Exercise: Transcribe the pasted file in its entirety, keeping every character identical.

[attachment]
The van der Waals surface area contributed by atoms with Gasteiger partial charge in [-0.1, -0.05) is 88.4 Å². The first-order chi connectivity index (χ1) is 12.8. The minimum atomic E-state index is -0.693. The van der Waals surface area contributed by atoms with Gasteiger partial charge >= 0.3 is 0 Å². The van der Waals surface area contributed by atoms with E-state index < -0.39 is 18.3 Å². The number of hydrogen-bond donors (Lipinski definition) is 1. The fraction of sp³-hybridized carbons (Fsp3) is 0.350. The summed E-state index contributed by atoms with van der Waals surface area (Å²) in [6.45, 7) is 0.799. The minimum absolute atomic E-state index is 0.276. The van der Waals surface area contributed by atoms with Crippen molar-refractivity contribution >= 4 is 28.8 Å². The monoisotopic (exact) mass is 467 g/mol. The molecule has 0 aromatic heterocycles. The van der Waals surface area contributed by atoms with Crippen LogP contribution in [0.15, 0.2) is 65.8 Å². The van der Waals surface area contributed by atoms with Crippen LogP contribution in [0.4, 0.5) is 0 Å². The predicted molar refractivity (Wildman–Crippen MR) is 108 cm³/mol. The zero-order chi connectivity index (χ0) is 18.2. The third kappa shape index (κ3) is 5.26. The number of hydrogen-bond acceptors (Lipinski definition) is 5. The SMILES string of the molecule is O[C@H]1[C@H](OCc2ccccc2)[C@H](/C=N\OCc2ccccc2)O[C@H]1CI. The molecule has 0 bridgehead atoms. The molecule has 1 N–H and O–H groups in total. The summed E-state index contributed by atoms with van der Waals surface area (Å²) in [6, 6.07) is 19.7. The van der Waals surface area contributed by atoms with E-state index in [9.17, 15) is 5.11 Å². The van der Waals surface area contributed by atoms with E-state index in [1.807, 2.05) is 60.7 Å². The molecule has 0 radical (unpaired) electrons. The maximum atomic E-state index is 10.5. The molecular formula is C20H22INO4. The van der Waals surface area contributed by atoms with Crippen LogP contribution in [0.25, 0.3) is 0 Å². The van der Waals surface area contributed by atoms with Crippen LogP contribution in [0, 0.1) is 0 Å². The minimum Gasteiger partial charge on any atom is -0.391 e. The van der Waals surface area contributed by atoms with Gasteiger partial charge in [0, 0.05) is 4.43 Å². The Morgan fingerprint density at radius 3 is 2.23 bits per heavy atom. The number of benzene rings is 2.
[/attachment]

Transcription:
The van der Waals surface area contributed by atoms with Gasteiger partial charge in [-0.1, -0.05) is 88.4 Å². The first-order chi connectivity index (χ1) is 12.8. The minimum atomic E-state index is -0.693. The van der Waals surface area contributed by atoms with Gasteiger partial charge >= 0.3 is 0 Å². The van der Waals surface area contributed by atoms with E-state index < -0.39 is 18.3 Å². The number of hydrogen-bond donors (Lipinski definition) is 1. The fraction of sp³-hybridized carbons (Fsp3) is 0.350. The summed E-state index contributed by atoms with van der Waals surface area (Å²) in [6.45, 7) is 0.799. The minimum absolute atomic E-state index is 0.276. The van der Waals surface area contributed by atoms with Crippen molar-refractivity contribution >= 4 is 28.8 Å². The monoisotopic (exact) mass is 467 g/mol. The molecule has 0 aromatic heterocycles. The van der Waals surface area contributed by atoms with Crippen LogP contribution in [0.15, 0.2) is 65.8 Å². The van der Waals surface area contributed by atoms with Crippen LogP contribution in [0.4, 0.5) is 0 Å². The predicted molar refractivity (Wildman–Crippen MR) is 108 cm³/mol. The zero-order chi connectivity index (χ0) is 18.2. The third kappa shape index (κ3) is 5.26. The number of hydrogen-bond acceptors (Lipinski definition) is 5. The SMILES string of the molecule is O[C@H]1[C@H](OCc2ccccc2)[C@H](/C=N\OCc2ccccc2)O[C@H]1CI. The molecule has 0 bridgehead atoms. The molecule has 1 N–H and O–H groups in total. The summed E-state index contributed by atoms with van der Waals surface area (Å²) in [6, 6.07) is 19.7. The van der Waals surface area contributed by atoms with E-state index in [9.17, 15) is 5.11 Å². The van der Waals surface area contributed by atoms with E-state index in [1.807, 2.05) is 60.7 Å². The molecule has 0 radical (unpaired) electrons. The maximum atomic E-state index is 10.5. The molecular formula is C20H22INO4. The van der Waals surface area contributed by atoms with Crippen LogP contribution in [0.25, 0.3) is 0 Å². The van der Waals surface area contributed by atoms with Crippen LogP contribution in [0, 0.1) is 0 Å². The minimum Gasteiger partial charge on any atom is -0.391 e. The van der Waals surface area contributed by atoms with Gasteiger partial charge in [0, 0.05) is 4.43 Å². The Morgan fingerprint density at radius 3 is 2.23 bits per heavy atom. The number of benzene rings is 2.